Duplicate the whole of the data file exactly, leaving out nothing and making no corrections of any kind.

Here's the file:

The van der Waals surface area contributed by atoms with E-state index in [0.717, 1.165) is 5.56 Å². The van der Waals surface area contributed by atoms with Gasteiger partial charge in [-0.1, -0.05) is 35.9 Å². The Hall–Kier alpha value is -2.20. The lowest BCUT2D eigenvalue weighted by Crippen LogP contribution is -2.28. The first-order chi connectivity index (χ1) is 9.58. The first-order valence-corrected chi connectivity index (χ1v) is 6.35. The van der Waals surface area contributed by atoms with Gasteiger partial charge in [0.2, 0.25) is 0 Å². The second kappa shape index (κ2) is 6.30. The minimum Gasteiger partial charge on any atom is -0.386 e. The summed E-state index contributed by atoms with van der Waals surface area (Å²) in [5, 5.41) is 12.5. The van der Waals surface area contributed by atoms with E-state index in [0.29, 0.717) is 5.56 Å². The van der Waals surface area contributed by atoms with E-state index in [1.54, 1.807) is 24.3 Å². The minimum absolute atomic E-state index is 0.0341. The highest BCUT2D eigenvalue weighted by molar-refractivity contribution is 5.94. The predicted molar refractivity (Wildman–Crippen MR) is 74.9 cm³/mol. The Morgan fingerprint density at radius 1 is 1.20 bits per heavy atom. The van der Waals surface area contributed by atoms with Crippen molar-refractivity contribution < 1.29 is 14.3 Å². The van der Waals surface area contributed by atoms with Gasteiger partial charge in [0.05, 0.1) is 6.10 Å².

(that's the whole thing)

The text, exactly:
The van der Waals surface area contributed by atoms with E-state index in [0.717, 1.165) is 5.56 Å². The van der Waals surface area contributed by atoms with Gasteiger partial charge in [-0.1, -0.05) is 35.9 Å². The Hall–Kier alpha value is -2.20. The lowest BCUT2D eigenvalue weighted by Crippen LogP contribution is -2.28. The first-order chi connectivity index (χ1) is 9.58. The first-order valence-corrected chi connectivity index (χ1v) is 6.35. The van der Waals surface area contributed by atoms with Gasteiger partial charge in [0.2, 0.25) is 0 Å². The second kappa shape index (κ2) is 6.30. The minimum Gasteiger partial charge on any atom is -0.386 e. The summed E-state index contributed by atoms with van der Waals surface area (Å²) in [5, 5.41) is 12.5. The van der Waals surface area contributed by atoms with E-state index in [0.29, 0.717) is 5.56 Å². The van der Waals surface area contributed by atoms with E-state index in [1.54, 1.807) is 24.3 Å². The minimum absolute atomic E-state index is 0.0341. The highest BCUT2D eigenvalue weighted by molar-refractivity contribution is 5.94. The predicted molar refractivity (Wildman–Crippen MR) is 74.9 cm³/mol. The Morgan fingerprint density at radius 1 is 1.20 bits per heavy atom. The van der Waals surface area contributed by atoms with Crippen molar-refractivity contribution < 1.29 is 14.3 Å². The van der Waals surface area contributed by atoms with Gasteiger partial charge in [0.05, 0.1) is 6.10 Å².